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Water flow measurement is critical to insure that the components of the resistance welder and especially the electrodes are receiving the proper amount of cooling water during operation.
Open Drain - The simplest method if you are using an open drain is to run the exit water line from each component on the welder into a bucket for one minute and measure the water in the bucket. the ideal amount for the electrodes is 1.5 gallons/minute.
In order to lengthen electrode life, cooling the electrode is essential. The water temperature should be the colder the better for electrode life. A large amount of cold water is a requirement. The best temperature for the electrode is the coldest that you can provide. If your plant had a source of water from a well this would be perfect since the water would be about 50 something degrees Fahrenheit year round. While this is great for the electrodes, this temperature for the electrical equipment and electronics is not good during a humid summer. Electronics does not do well with condensation dripping all over it. Transformers may not hold up if they are sweating. So even though the electrodes might do well the weld machine might do poorly with lots of condensate.
Dressing an electrode means mechanically machining or forming the face of the worn electrode back to its original geometry. All resistance welding electrodes wear during use. In the case of spot welding this appears in the form of what is referred to as mushrooming. The weld face of the electrode begins to spread out perpendicular to the length of the electrode.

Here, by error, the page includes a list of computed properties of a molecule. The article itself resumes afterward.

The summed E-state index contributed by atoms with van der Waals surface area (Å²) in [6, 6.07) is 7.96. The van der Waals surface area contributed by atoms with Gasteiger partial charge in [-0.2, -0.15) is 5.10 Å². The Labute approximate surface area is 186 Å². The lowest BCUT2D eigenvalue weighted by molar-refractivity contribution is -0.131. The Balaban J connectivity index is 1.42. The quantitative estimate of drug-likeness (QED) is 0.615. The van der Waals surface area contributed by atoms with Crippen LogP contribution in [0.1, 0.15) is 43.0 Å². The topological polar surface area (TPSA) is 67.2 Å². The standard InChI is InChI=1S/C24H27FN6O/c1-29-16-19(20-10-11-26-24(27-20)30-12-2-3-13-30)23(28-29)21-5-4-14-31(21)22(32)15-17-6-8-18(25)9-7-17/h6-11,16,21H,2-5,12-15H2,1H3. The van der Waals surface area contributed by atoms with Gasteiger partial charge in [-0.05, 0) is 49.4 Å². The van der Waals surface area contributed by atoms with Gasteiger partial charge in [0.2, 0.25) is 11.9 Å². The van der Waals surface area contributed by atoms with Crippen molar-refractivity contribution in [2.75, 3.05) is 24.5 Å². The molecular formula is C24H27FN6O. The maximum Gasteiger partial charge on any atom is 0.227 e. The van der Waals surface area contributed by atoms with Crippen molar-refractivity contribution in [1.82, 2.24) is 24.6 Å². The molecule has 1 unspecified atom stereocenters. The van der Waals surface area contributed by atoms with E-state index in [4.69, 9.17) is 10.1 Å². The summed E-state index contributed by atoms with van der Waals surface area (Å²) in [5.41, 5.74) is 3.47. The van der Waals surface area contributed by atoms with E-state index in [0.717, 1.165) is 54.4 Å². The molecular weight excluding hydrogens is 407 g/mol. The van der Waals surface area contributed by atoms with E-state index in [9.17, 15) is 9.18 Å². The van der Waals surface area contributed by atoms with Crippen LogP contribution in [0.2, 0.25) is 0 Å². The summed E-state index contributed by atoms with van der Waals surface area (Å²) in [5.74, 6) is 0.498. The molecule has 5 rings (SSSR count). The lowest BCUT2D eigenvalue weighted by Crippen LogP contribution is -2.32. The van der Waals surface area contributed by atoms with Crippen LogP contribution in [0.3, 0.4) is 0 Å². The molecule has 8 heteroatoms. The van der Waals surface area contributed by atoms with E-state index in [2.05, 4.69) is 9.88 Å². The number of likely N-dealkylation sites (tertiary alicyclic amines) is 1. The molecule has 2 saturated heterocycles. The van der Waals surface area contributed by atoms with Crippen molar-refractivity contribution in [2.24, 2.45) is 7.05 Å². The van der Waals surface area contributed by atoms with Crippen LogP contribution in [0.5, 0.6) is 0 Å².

All electrodes wear and in the case of spot welding they mushroom. Therefor the face must be dressed back to original shape to maintain weld quality. If the weld face size is not controlled within some reasonable parameters there will be insufficient current to maintained the required weld nugget.
During the resistance welding process the electrode face is subjected to extreme temperatures for short periods of time. To prevent premature wear, water cooling is necessary for the resistance welding electrodes. The technical term for this wear and resultant deformation is annealing. In the case of spot welding the face will begin to take on the shape of a mushroom. As this face grows the weld quality suffers and eventually weld quality failure occurs. Prevention or retarding this mushrooming is very important. One of the most important items to control is the time at temperature that the electrode weld face sees. One method of control is by cooling the electrode. The second benefit of this is that it will also cool and solidify the weld nugget during the hold period of the weld cycle.
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